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Red Hat forced to hire cheaper, less senior engineers amid budget freeze
Email tells bosses to down-level open positions to control costs
Exclusive Next year, IBM's Red Hat plans to cut back on hiring senior engineers in an effort largely aimed at controlling costs.
An internal email sent on Wednesday by Timothy Cramer, SVP of software engineering, to Red Hat managers directs hiring requisitions to be made at a lower level of seniority than usual.
"All new plan reqs should be opened at a level below senior (e.g., Associate Software Engineer or Software Engineer)," the message says.
"While this change allows us to use our budget more effectively, it also helps us balance the organization as we have many engineers with senior titles. We recognize that this will mean we need to plan for training and mentoring, promotions, and internal mobility as well, and we are here to support you in that."
All new plan reqs should be opened at a level below senior
The hiring budget update also says that current requisitions and backfills – positions vacated that need to be filled – should be offered at a reduced level.
"All current reqs and future backfills will be down-leveled by one level by default (e.g., Senior Software Engineer to Software Engineer)," the memo explained.
The email was provided to The Register by an anonymous individual claiming to be a Red Hat employee, and was confirmed to have come from Cramer by a Red Hat spokesperson.
Our source expressed concern that this decision, which applies to new hires, will harm the company. If Red Hat is unable to offer competitive pay or hire senior people, our source suggested, that's likely to limit the company's access to talent and to make it more difficult to retain existing skilled employees.
"The best talent wants to work with other like-minded and skilled people," our source said.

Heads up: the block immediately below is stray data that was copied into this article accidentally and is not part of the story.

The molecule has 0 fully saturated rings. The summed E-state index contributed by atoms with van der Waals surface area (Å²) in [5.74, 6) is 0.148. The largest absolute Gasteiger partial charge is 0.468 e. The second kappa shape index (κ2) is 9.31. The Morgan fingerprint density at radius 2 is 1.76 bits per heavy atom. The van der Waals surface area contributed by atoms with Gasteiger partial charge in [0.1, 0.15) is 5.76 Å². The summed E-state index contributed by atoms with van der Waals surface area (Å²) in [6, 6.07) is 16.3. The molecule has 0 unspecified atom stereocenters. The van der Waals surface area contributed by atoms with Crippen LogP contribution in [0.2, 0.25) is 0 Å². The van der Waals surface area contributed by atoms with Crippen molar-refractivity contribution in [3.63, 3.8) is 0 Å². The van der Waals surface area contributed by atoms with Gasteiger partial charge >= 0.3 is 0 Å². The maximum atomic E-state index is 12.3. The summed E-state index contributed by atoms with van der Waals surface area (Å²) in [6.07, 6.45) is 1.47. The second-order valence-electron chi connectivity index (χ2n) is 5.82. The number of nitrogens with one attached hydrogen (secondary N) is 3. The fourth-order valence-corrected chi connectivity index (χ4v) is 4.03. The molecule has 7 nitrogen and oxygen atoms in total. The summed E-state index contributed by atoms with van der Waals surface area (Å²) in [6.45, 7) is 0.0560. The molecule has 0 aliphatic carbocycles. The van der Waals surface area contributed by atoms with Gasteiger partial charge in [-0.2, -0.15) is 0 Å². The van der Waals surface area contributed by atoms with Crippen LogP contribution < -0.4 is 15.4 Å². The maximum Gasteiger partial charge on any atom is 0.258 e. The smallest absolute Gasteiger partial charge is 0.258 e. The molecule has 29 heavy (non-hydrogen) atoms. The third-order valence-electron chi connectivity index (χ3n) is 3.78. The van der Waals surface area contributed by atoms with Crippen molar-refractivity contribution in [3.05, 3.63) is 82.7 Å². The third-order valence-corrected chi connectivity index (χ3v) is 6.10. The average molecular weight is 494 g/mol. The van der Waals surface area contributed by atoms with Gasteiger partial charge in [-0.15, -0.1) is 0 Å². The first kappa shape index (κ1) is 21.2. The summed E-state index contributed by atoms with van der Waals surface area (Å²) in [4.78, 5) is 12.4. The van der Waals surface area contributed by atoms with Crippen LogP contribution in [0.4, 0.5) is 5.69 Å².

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A set of FAQs prepared to address employee concerns about the situation indicate that Red Hat managers understand the staff retention risk the decision creates. The response to a question about how the policy will affect employees who want to move jobs within Red Hat but don't want a title and pay demotion acknowledges the challenge of implementing this policy.
The reply notes that "moving reqs a level lower could hamper [employee mobility]" and says the managers involved can make an exception request if necessary.
Cramer's memo describes the situation as "a great challenge for [calendar year] '22."
"We need to deliver on our 3-year strategy (where we are the tip of the spear) while balancing a lean budget increase (essentially, $0) and continuing to invest in our current associates as a priority," he wrote.
We need to deliver on our 3-year strategy ... while balancing a lean budget increase (essentially, $0)
This represents a significant change from IBM's latest quarter when Red Hat's parent was "aggressively" hiring to "[bring] in technical talent in Red Hat," as CFO Jim Kavanaugh described the situation during IBM's Q3 investor briefing.
A spokesperson for Red Hat confirmed the authenticity of the leaked email though said the message lacked important context.
"Tim’s group represents one function in Red Hat that had a tremendous amount of growth this year," Red Hat's spokesperson said. "We are excited to see his team incorporate and leverage the almost 1,000 new hires they brought on board while we invest in the other aspects of the business.
"As a whole, Red Hat has added more than 2,200 new associates this year to help us meet demand for hybrid cloud technology and to grow in areas like managed services and edge. As we continue to invest in those areas and beyond, we anticipate continuing that growth across Red Hat."
In 2022, that figure is currently set at around 200.
"Even with an almost flat budget, we still aim to hire around 200 additional associates next year, with more than 25 per cent of them scaling up our SRE organization to align with our 3-year strategy goals around managed services," said Cramer in his memo.
Red Hat has been described as a financial bright spot amid IBM's more beleaguered lines of business. The Linux biz, acquired for $34bn in July 2019, grew 17 per cent, according to IBM's Q3 2021 earnings report.
Though IBM does not break Red Hat's results out from the rest of its Cloud and Cognitive Software segment, up 2.5 per cent to $5.7bn in Q3, our source told us that Red Hat booked almost $1bn in business for the quarter, which was about 90 per cent of IBM's target.
Whatever IBM is doing with Red Hat's rising revenue – now at an annual run rate that's likely above $4bn – those results aren't showing up in Red Hat's hiring budget. ®